The Asia Gardens hotel is not only a magnificent 5-star luxury Hotel & Thai Spa, for us it is also a palace where you can find peace and well-being. We like our guests to feel like true Asian emperors.

There is a place with very similar features when it comes to its impressive architecture and degree of luxury, the famous Chinese Imperial Palace in the centre of Peking, the Forbidden City which was home to several dynasties, from the Ming right up to the Qing dynasty.

The city is called the “Forbidden City” because in ancient times, ordinary people could not enter without permission, only heads of state and court staff had the right to access it. Even the emperor could not leave the city unless for very specific reasons, as the palace supposedly covered all his needs.

It consists of 980 palaces built from 1406 to 1420 and it takes up 72 hectares. It is the largest group of palaces still standing, almost intact even after many wars. It can currently be visited as it has become an Imperial Museum.

It has been a Unesco World Heritage Site since 1987. Only 20% of the palace is open to the public, and even so it is one of the most visited places in the world.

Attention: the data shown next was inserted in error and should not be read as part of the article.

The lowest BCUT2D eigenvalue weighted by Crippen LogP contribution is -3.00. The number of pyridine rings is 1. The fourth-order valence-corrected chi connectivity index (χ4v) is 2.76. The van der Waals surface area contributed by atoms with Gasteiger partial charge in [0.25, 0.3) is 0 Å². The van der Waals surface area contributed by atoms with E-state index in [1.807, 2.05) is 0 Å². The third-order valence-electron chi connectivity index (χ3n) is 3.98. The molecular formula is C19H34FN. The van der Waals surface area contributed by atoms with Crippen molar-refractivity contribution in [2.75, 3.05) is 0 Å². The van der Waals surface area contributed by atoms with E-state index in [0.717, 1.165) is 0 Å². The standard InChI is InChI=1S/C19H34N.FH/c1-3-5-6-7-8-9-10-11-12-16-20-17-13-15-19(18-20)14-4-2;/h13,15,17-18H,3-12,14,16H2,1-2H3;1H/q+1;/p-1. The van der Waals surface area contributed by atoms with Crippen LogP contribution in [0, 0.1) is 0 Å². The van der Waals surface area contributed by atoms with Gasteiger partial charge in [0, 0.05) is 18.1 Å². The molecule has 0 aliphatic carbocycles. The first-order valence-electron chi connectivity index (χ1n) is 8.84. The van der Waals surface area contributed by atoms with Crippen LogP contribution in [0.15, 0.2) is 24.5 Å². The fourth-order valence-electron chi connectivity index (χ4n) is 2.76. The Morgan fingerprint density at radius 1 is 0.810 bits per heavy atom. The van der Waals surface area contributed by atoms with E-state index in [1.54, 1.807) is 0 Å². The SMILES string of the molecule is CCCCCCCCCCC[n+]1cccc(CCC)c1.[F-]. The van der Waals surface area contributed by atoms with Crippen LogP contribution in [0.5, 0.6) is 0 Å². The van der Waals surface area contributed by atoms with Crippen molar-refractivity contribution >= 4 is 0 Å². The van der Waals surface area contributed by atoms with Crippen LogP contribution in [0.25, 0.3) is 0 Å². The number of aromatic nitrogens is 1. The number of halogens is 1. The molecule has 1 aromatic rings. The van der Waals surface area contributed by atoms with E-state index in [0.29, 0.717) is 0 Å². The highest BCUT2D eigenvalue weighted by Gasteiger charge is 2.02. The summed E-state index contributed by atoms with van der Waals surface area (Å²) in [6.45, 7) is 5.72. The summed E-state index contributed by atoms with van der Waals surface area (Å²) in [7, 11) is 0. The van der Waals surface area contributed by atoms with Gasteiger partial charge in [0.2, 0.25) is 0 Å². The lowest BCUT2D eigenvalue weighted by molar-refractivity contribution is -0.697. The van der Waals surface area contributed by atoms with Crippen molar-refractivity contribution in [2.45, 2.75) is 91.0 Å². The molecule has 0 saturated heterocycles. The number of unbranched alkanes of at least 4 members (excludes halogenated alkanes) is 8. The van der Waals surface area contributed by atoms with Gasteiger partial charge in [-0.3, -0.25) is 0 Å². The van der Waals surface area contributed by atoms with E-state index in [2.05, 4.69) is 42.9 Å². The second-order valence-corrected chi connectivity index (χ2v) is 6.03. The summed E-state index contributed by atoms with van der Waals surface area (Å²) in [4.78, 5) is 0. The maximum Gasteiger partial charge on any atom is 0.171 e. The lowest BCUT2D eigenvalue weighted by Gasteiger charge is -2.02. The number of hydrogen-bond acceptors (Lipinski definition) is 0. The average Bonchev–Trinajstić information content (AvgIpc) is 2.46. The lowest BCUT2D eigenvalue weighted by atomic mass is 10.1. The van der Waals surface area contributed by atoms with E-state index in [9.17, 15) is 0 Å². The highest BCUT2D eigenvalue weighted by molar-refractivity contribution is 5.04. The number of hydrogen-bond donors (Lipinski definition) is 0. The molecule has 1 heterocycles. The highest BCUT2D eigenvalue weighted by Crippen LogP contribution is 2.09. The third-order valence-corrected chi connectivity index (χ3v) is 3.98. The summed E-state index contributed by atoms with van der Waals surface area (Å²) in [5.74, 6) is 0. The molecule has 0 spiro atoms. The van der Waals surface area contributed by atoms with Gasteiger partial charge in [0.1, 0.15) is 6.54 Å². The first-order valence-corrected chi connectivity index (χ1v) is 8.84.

The Forbidden City, whose real name is “Purple Forbidden City”, without a doubt symbolizes China.

Here is some data to help you comprehend the size and grandeur of this palace: it has 9,000 rooms, the largest collection of ancient wooden structures, 340,000 pieces of china, 50,000 paintings, although a part of this collection was lost over the years, 10,000 pieces of bronze, mainly ceremonial objects, and 30,000 pieces of jade, among other objects from ancient palaces.

Also, the city has three important imperial gardens with two lakes and two sanctuaries where the emperor used to worship the spirits of his ancestors.

If you believe the experience of visiting a luxurious palace to be magical, we recommend you come to Asia Gardens, a 5-star resort where you shall be able to relax walking through the gardens and Asian surroundings. At the Asia Gardens, we do not “forbid” you to come in, we shall in fact be pleased to welcome.